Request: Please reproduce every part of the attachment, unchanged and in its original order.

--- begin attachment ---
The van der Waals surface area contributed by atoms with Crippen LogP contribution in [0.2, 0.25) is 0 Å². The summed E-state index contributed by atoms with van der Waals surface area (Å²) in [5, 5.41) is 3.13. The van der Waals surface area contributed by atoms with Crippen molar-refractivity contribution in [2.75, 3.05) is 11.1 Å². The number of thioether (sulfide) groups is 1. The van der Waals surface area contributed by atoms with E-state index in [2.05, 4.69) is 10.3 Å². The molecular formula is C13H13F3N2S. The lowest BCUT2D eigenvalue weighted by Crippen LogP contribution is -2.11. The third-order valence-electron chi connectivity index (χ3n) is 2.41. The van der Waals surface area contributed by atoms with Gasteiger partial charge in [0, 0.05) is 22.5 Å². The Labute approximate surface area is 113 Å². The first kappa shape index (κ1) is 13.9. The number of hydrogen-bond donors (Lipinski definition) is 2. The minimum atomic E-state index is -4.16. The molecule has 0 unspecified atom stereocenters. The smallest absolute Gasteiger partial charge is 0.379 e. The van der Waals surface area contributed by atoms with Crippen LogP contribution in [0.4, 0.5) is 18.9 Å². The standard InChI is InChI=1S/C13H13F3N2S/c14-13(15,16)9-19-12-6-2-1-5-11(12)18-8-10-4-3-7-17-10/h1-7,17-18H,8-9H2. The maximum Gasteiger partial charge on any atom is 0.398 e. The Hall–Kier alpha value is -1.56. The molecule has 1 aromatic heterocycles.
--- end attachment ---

The van der Waals surface area contributed by atoms with Crippen LogP contribution in [0.2, 0.25) is 0 Å². The summed E-state index contributed by atoms with van der Waals surface area (Å²) in [5, 5.41) is 3.13. The van der Waals surface area contributed by atoms with Crippen molar-refractivity contribution in [2.75, 3.05) is 11.1 Å². The number of thioether (sulfide) groups is 1. The van der Waals surface area contributed by atoms with E-state index in [2.05, 4.69) is 10.3 Å². The molecular formula is C13H13F3N2S. The lowest BCUT2D eigenvalue weighted by Crippen LogP contribution is -2.11. The third-order valence-electron chi connectivity index (χ3n) is 2.41. The van der Waals surface area contributed by atoms with Gasteiger partial charge in [0, 0.05) is 22.5 Å². The Labute approximate surface area is 113 Å². The first kappa shape index (κ1) is 13.9. The number of hydrogen-bond donors (Lipinski definition) is 2. The minimum atomic E-state index is -4.16. The molecule has 0 unspecified atom stereocenters. The smallest absolute Gasteiger partial charge is 0.379 e. The van der Waals surface area contributed by atoms with Crippen LogP contribution in [0.4, 0.5) is 18.9 Å². The standard InChI is InChI=1S/C13H13F3N2S/c14-13(15,16)9-19-12-6-2-1-5-11(12)18-8-10-4-3-7-17-10/h1-7,17-18H,8-9H2. The maximum Gasteiger partial charge on any atom is 0.398 e. The Hall–Kier alpha value is -1.56. The molecule has 1 aromatic heterocycles.